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Catholic Perspectives in Languages

The intention of the Languages curriculum is to enable individuals to communicate, be interculturally aware and reflect on themselves as learners and members of the world. Catholic perspectives align closely with these intentions.

Underpinning all of these Catholic perspectives is the Catholic Christian understanding that humans are sacred and social.

It is through the study of Languages that individuals learn to analyse, understand, communicate and build relationships with others and with the world around them.

Exploration of Catholic perspectives in Languages identifies the value of each person created in the image and likeness of God. Respectful interactions are encouraged so that everyone is enabled to flourish.

Learning a language facilitates an openness of mind to understand our interdependent world. Exploring how another society works broadens our understanding of our own society enabling us to think beyond ourselves and to contribute to the good of the whole of society.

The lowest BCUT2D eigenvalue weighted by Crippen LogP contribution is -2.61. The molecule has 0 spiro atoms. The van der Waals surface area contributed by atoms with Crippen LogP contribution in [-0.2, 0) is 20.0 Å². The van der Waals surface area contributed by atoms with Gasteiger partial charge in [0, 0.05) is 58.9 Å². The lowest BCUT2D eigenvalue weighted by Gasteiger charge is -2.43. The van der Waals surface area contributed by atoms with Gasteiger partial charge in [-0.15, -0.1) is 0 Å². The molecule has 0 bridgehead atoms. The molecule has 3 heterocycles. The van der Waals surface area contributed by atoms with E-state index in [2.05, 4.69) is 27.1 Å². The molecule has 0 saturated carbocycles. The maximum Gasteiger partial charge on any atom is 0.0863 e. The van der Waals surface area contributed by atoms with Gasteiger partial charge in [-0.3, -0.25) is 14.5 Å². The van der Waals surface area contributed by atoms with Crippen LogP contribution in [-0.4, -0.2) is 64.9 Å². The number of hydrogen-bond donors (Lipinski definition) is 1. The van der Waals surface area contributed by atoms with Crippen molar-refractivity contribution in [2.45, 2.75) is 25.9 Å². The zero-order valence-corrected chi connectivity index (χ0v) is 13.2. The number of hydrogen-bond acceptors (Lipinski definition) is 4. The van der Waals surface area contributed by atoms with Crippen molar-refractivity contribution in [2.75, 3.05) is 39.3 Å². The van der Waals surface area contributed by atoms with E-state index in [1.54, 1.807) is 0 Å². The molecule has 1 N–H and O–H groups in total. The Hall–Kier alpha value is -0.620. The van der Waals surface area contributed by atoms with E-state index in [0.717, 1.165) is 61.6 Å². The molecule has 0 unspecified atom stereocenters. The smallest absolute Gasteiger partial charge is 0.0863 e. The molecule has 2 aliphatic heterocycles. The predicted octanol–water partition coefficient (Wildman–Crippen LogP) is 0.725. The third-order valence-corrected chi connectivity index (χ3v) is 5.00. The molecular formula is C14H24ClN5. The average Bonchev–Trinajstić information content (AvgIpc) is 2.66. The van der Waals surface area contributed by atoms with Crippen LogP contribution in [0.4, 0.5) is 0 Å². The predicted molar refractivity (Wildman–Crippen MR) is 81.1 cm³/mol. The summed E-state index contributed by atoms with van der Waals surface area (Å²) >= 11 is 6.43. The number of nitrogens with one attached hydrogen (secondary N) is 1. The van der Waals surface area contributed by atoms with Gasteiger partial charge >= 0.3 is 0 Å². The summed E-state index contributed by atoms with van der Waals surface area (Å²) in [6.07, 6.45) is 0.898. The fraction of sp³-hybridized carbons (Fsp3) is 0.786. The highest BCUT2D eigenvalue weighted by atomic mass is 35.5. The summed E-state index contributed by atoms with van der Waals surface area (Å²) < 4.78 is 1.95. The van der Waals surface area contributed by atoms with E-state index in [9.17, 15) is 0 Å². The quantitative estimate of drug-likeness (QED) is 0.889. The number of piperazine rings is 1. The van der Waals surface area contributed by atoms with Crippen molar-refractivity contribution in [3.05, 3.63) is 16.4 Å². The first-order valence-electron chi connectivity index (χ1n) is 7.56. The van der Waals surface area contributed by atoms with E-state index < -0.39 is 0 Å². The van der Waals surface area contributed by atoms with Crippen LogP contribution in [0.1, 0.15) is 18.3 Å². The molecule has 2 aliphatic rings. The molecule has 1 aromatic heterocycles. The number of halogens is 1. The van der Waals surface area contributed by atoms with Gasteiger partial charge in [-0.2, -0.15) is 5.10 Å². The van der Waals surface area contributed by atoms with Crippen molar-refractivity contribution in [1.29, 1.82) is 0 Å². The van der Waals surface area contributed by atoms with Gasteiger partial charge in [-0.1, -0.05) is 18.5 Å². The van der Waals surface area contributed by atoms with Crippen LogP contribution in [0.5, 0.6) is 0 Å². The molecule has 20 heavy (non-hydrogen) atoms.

Discovering the nature of another language and culture encourages a greater understanding of the world including a respect for sacred places of diverse groups. Communicating appropriately and participating peacefully breeds mutual respect between peoples and nations. Fairness, truth, justice and solidarity are the foundations for a peaceful world.

How we live together affects the dignity of each person and ultimately the functioning of society. Learning another language allows us to explore non-judgementally the ways of the world and how we might ensure others are treated well and inclusively. Cultural awareness pays attention to issues and situations of social injustice. Literature and resources should not shy away from an ethical dimension and the promotion of a critical response to dilemmas.

In Languages, we reflect on our concept of self-identity and our place in the greater global community. The concept of identity expresses the human desire to form a coherent sense of self through making free choices about who we want to be and what we want to do in the context of relationships. How we respond to the objective dimensions of our identity arises from our relationship with God and others; the world, institutions and history.

Global solidarity is a commitment to strengthen community and promote a just society. Collaborating with others regardless of race, nationality or ethnicity facilitates greater understanding and tolerance of others and their culture thereby increasing solidarity.